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Cantus Achieves Perfection


Despite another damp foggy Saturday night, the sold-out Newport Classical concert featuring one of America’s premiere all-men’s vocal ensembles, Cantus, roused the Breakers mansion audience with its often humorous and satirical, but also deep and provocative show. “Alone Together” featured all new and mostly American music, representing an expansion of the group’s 2018-19 touring program, deepened with the experience of having gone through the pandemic, and grateful to again be performing live and touring. Despite the modernity of the music, all of it pleased the ear, coming across as soave, smooth and perfect vocal blending of eight, astute, handsome young men in matching blue suits and  tan shoes, speaking and singing with eloquence, wit, and depth.

Deep Blue, by Australian composer Cam Butler reflected on our use and over-use of the cell phone, offering melodic lines over a smooth texture of close harmony (where the voices are packed closely together, a bit like Barbershop harmony). Individual voices could be featured while the accompanying texture perfectly displayed the Cantus trademark smooth, warm, and rich tone. American singer-songwriter and actress Ingrid Michaelson’s light, jazzy and humorous satire Twitter Song followed.

A spokesman described the next set as a reflection on our reliance of tech connections, enhanced and increased during the time of pandemic shut down, versus our need for human connection. The conflict between isolation and connection that intensified in the time of Covid and post-Covid inspired the theme of “Alone Together” and informed the selections.

David Lang based his Manifesto (also the title of Cantus’s most recent album) on a Google search: “I want to be with someone who…”. These words came across vocally in short, truncated chords resembling a computerized voice. The search results then became the lyrics of the song, put across in long lines of sad lyricism that represented the human qualities we seek, crying out over the staccato clips of computer noise.

Afro-British pop singer Laura Mvula’s She, commented about looking for love on a cell phone, trapped by it, looking for a way out, but “She don’t stop, she don’t stop, she don’t stop…” – modern, jazzy piece rich in sonority yet starkly poignant, building in intensity on the quoted lyrics adding the rhythms of stamping, slapping thighs and finger snaps.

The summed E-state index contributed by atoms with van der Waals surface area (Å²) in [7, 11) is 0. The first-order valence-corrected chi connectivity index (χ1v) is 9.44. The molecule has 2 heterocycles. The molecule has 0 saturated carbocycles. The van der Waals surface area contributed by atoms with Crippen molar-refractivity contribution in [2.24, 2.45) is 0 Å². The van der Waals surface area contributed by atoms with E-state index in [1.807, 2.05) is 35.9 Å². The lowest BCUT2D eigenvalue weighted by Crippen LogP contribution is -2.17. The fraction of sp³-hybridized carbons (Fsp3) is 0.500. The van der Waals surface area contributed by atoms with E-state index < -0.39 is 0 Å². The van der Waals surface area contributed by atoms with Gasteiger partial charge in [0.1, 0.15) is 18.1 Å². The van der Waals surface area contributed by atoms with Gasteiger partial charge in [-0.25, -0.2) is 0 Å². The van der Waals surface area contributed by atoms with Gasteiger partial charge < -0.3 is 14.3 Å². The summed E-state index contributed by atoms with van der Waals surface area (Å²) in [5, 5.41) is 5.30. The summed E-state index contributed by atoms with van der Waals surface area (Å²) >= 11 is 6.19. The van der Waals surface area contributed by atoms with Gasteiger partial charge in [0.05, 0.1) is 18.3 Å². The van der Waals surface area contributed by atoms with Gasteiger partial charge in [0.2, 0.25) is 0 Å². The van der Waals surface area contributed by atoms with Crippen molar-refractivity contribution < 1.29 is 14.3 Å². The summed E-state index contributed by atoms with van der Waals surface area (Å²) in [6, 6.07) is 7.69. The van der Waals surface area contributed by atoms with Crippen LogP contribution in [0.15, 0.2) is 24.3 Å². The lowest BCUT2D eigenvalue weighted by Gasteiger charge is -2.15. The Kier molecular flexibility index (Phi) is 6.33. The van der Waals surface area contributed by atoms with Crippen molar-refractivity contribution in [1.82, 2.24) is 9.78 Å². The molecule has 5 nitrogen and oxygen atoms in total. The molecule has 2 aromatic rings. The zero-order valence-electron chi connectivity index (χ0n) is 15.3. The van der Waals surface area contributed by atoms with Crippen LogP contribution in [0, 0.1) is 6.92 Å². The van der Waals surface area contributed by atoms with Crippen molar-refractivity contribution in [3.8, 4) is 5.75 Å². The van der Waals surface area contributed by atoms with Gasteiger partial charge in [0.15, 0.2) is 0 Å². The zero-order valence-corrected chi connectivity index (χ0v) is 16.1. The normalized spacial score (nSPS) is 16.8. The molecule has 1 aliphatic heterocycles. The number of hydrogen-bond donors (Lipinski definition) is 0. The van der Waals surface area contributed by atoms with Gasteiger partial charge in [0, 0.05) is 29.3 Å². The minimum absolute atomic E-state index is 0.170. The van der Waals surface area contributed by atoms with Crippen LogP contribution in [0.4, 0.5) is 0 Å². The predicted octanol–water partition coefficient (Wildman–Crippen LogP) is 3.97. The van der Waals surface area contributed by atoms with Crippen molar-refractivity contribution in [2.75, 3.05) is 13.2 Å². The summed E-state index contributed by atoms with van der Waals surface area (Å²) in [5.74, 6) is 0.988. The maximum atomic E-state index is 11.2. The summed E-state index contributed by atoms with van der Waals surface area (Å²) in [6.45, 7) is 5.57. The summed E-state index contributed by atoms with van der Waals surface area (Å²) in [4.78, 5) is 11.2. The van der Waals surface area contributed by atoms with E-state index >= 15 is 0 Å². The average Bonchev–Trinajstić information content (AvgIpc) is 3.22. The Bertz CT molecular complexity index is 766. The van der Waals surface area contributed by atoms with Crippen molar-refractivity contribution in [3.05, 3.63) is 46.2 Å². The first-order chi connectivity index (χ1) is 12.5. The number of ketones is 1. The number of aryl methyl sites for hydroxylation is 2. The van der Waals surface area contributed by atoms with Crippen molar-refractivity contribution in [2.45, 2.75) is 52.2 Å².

Another story of the pandemic took place in the dead of winter during the year of the shutdown, and the sighting of a lone red fox in a bleak and empty downtown Minneapolis, searching…for….? The answer perhaps came in the tranquil hymn-like paean of Saint-Saëns’s Calmes des Nuits: “Stillness of the night, cool of the evening, vast shimmering of the spheres, great silence of black vaults…only the poet is possessed by the love of quiet things.”

Andrea Ramsey’s setting in rich close harmony of a text by Helen Keller, That Which Remains, expressed best the theme of the evening, that regardless of all that has befallen us, “what we have once enjoyed we can never lose…” affirming with finality that “Life is overlord of death…and love can never lose its own.”

A short dialogue skit on the overcrowding of voices in our tech lives set up Libby Larsen’s You III Emily Dickinson poem asks, “who are you / who am I?” in a song similar in texture and esprit to the David Lang selection heard earlier.

Cantus brought us Simon and Garfunkel’s A Most Peculiar Man cleverly arranged to highlight three-part close harmony texture supported by five voices imitating the strumming of a folk-guitar in the style and sound of the iconic folk duo. A music-theater styled piece by American theater and television composer-team of Benj Pasek and Justin Paul, You Will Be Found, then delivered an inspirational message of hope against adversity.

The second half continued with moving pieces embracing joy, love, and peace, in music infused with Latin and jazz rhythms, clapping, snapping, and stomping to gospel, revival exuberance.  Examples of some of the great heritage of American music composed by Blacks and reflecting their experience in America — slavery and the struggle for freedom — included music of Christopher Harris, Ysaÿe M. Barnwell, and a rousing and moving collection of spirituals from the Georgia Sea Islands arranged brilliantly by Paul John Rudoi for Cantus and titled Yonder Come Day. It featured on the group’s recent album “The Covid 19 Sessions.” An encore, John Lennon’s Imagine, closed a perfect evening.

Stephen Martorella is Minister of Music at The First Baptist Church in America, Providence, Rhode Island, and teaches at Rhode Island College.

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